By Travis Mitchell
-- I hunt at Yellow Creek, a hunting club located in a hardwood bottom below Millwood Lake Dam just outside McNab, Ark., and is 20 miles from Texarkana. I have been a member for 24 years. We hunt duck, turkey, deer and the fishing is off the charts! This is the best place on earth. I can't wait to get there and hate to leave. This is truly a special place.
Early Saturday, Dec. 2, 2006, and did not see a thing. I came back to the cabin and waited until noon before going out again. Driving down the shooting range road and past a pine thicket, I slowed my ATV to look down the lane. I didn't see a thing. Then, I turned to look down the road toward a field. After I stopped the wheeler, I looked through my binoculars and saw a deer.
Lifting my rifle, and switched my Swarovski scope on 12x. There it was, a buck -- just milling around. I threw my left leg over the gas tank, squatted down and used the ATV's handlebar to brace the rifle. Then a doe appeared and moved very slowly through a gap in the landscape. I kept my aim on the gap for short period of time. As I was about to give up, a giant buck moved through the opening.
Before I could get a good shot, they disappeared. At that point, I did not wait longer. I started the four-wheeler, headed for the gap and stopped. The area has always been a great place for deer and turkey. I walked around the area, checking every tree for a 100-yard circle for a future setup. I settled on a ground blind, which I had hunted several times. I really wanted to pattern the deer since I now knew there was a huge deer in the area even if I could not find it.
Once my weekend was over, it was time to get ready to go back to work the next morning. I thought about the huge buck all week. I left work Thursday and headed for Yellow Creek. I woke up and went to the deer draw at 5:30 a.m. I picked a stand in the field close to my ground blind.
As I drove down the road, the ice in the puddles cracked. The sound had to scare every deer for 10 miles. I stopped close to my ground blind and walked through the woods, taking the long way around toward the field. I saw a buzzard circle and go down. I thought that was strange, so I fixed on the point and went for it. It was a dead hog but on the way through the trees and thicket, was the biggest rub on a huge tree about 4 1/2 feet from the ground. This rub was not just on one side, but all around the tree. This got my blood flowing.
Then I noticed other trees that were torn up around four or five trails. It had to be the big buck I spotted the previous weekend. I truly like finding great deer signs better than anything. I figured the smell of the hog about 100 yards away would push the deer to come out at the end of the field down the lane of my stand. The oats were somewhat frozen, and deer really don't like the grass when it is like that.
I decided to walk through the woods to see what else was new in the neighborhood. The walk always warms me up, and I love cold crisp mornings on my face. The fog headed for the ground, but the sun burned it off by 10 a.m. Still, I saw no deer. I decided to go back to the cabin and wait until noon. That hunt met with little success, but the evening would turn out to be a different story.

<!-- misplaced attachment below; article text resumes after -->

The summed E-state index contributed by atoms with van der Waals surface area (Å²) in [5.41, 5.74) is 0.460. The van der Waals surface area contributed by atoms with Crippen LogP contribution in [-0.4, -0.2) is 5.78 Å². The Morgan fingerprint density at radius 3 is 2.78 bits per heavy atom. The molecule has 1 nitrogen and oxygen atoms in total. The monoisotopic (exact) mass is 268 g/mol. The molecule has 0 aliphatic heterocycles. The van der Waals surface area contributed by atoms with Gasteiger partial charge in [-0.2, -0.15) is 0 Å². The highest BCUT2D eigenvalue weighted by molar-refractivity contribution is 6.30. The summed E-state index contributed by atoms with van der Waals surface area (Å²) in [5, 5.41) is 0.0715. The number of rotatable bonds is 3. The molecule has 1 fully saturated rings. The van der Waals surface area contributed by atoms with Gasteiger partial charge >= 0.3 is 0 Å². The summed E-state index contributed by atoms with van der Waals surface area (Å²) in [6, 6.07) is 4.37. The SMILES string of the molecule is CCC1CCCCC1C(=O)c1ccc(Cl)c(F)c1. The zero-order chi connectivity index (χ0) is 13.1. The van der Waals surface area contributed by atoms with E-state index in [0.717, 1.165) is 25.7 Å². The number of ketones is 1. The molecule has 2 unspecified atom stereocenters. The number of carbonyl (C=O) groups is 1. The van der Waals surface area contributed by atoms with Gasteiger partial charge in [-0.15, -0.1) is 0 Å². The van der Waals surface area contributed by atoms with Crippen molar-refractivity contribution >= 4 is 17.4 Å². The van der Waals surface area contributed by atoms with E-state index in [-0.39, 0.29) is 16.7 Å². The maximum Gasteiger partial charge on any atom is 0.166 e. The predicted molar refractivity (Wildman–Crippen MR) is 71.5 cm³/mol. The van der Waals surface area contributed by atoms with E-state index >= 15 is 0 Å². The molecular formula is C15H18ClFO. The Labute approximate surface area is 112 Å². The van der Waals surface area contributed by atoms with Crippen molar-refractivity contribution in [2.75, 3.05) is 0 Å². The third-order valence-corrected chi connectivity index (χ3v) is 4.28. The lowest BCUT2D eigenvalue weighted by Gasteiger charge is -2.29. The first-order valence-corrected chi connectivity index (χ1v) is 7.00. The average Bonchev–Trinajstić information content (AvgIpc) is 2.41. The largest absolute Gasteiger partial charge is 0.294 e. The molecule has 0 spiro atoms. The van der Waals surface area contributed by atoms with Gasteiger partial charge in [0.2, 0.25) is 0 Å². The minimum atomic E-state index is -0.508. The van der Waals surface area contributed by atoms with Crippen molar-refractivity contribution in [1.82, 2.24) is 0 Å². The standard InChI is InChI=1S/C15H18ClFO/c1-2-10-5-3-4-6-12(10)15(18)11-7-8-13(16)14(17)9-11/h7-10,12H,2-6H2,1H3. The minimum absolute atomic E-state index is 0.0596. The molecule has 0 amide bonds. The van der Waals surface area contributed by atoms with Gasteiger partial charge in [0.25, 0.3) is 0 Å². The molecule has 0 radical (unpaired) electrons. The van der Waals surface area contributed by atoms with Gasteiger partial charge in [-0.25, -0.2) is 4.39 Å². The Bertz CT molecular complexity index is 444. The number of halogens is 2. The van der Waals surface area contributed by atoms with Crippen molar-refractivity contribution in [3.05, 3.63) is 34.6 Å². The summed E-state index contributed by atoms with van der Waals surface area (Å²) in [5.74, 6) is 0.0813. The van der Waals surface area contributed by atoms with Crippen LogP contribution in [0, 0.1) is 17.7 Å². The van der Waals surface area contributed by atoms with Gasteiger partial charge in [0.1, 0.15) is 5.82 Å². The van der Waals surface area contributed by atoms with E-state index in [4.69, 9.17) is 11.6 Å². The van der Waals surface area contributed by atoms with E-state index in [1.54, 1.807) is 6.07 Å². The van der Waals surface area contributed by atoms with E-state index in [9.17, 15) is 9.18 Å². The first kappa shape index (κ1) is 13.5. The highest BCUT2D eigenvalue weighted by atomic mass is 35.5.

At 3:30 p.m., I started for the same field, knowing that the deer would be on the move. I was on the stand about 3:50 p.m. About 4:30, two spikes emerged and then a doe. Twenty minutes later, three large does came out and grazed in the field. Then around 5:05, an 18-inch, 10-point buck came out with another large deer, which stayed back in the woods. I waited on the other buck and talked myself out of shooting the 10-pointer.
I went back to the cabin, ate and went to bed early. The next morning, I headed back to that area, after I was fortunate to draw the same stand I'd been hunting in the past few days. I didn't have any luck during the morning hunt, so around 3:30 p.m., I went back out and saw the same spikes and doe from the day before.
That afternoon, three large does came out and started grazing, and then they looked back into the woods. I moved the scope over and swept the woods. I saw a large deer coming toward the edge of the wood line. The deer walked out into the open, and I noticed its dark, wide horns. When it turned to look at the doe, I could see its massive rack.
That day, two other Yellow Creek hunters were hunting close to my stand. Ronnie was looking through his binoculars when the huge deer came out. He told Robee that there was a giant deer in my rifle's sights. As Robee glassed the deer, he saw it jump high in the air when I took the shot. Robee told me the buck jumped 10 feet off the ground, but I know he gets excited really easy so I figured he accidentally exaggerated. However, both of them saw the entire event transpire.
I waited for all of 3 minutes and realized that darkness was coming, so I walked the lane toward the woods where the buck went in and waved my orange hat to let them know I was passing through. I went in the woods about 10 yards and there was my trophy. I went over to the deer, lifted the massive horns and hollered, "You guys won't believe this!"
Ronnie and Robee climbed down from their stands and met me at the woods' edge. When they saw the deer, they acted like this was a team effort. I knew better. Ah, deer hunting and being around friends; it just doesn't get better than that.
The buck grossed 191 6/8 with 61/2-inch bases and a 26-inch main beam with 19-inch spread. We take big deer in our dreams, but on Dec. 9, my dreams became a reality.
Hot Springs, Arkansas